News Release Article from  Canadian Grain Commission

Archived - Changes to eligibility of amber durum varieties, Sceptre and Plenty

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July 29, 2014 – Winnipeg, Manitoba – Canadian Grain Commission

The Canadian Grain Commission is providing notice to grain producers and industry stakeholders that the variety registration for Sceptre, a Canada Western Amber Durum variety, will be cancelled effective October 24, 2014 by the Canadian Food Inspection Agency. Sceptre will remain on the Canadian Grain Commission’s variety designation list and will be eligible for all grades of amber durum until August 1, 2015.

Furthermore, the variety registration for Plenty, another Canada Western Amber Durum variety, will be cancelled effective August 1, 2015. Effective August 1, 2015, it will be removed from the variety designation list.

Quick facts

  • The Canadian Food Inspection Agency registers grain varieties and is also responsible for cancelling the registration of varieties. The Canadian Grain Commission designates which registered varieties are eligible for delivery into specific classes of grain.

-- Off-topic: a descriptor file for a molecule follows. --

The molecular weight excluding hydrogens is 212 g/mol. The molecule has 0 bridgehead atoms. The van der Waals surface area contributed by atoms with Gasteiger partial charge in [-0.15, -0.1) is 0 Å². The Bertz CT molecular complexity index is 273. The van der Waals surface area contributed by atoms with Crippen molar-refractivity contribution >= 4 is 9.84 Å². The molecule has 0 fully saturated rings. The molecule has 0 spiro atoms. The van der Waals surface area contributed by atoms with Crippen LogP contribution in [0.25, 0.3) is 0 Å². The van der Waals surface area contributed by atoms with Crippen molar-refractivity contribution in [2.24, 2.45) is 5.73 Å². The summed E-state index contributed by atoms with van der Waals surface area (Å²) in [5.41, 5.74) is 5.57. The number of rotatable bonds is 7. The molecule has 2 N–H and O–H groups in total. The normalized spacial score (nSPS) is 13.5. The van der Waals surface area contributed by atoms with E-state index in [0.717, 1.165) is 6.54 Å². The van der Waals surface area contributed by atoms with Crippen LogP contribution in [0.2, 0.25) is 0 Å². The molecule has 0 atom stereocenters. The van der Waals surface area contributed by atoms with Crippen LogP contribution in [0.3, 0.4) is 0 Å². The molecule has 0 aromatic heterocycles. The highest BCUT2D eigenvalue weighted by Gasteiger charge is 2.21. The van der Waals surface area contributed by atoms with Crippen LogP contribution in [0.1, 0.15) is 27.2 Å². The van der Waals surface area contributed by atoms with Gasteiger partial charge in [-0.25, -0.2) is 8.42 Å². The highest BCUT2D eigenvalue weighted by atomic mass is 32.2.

• Initial notification that registration for Sceptre would be cancelled by the Canadian Food Inspection Agency was made by the Canadian Grain Commission on December 13, 2012.
  • Initial notification that registration for Plenty would be cancelled by the Canadian Food Inspection Agency was made by the Canadian Grain Commission on January 30, 2012.
  • In accordance with the Canada Grain Act, if a variety is not registered under the Seeds Act for sale in Canada, no person, except with the permission of the Commission, shall assign a grade to the grain produced from a non-registered variety that is higher than the lowest grade established by regulation for that kind of grain.

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Contact

James Dunlop
Inspection Specialist
Canadian Grain Commission
204-983-4412
james.dunlop@grainscanada.gc.ca

Canadian Grain Commission

The Canadian Grain Commission is the federal agency responsible for establishing and maintaining Canada’s grain quality standards. Its programs result in shipments of grain that consistently meet contract specifications for quality, safety and quantity. The Canadian Grain Commission regulates the grain industry to protect producers’ rights and ensure the integrity of grain transactions.


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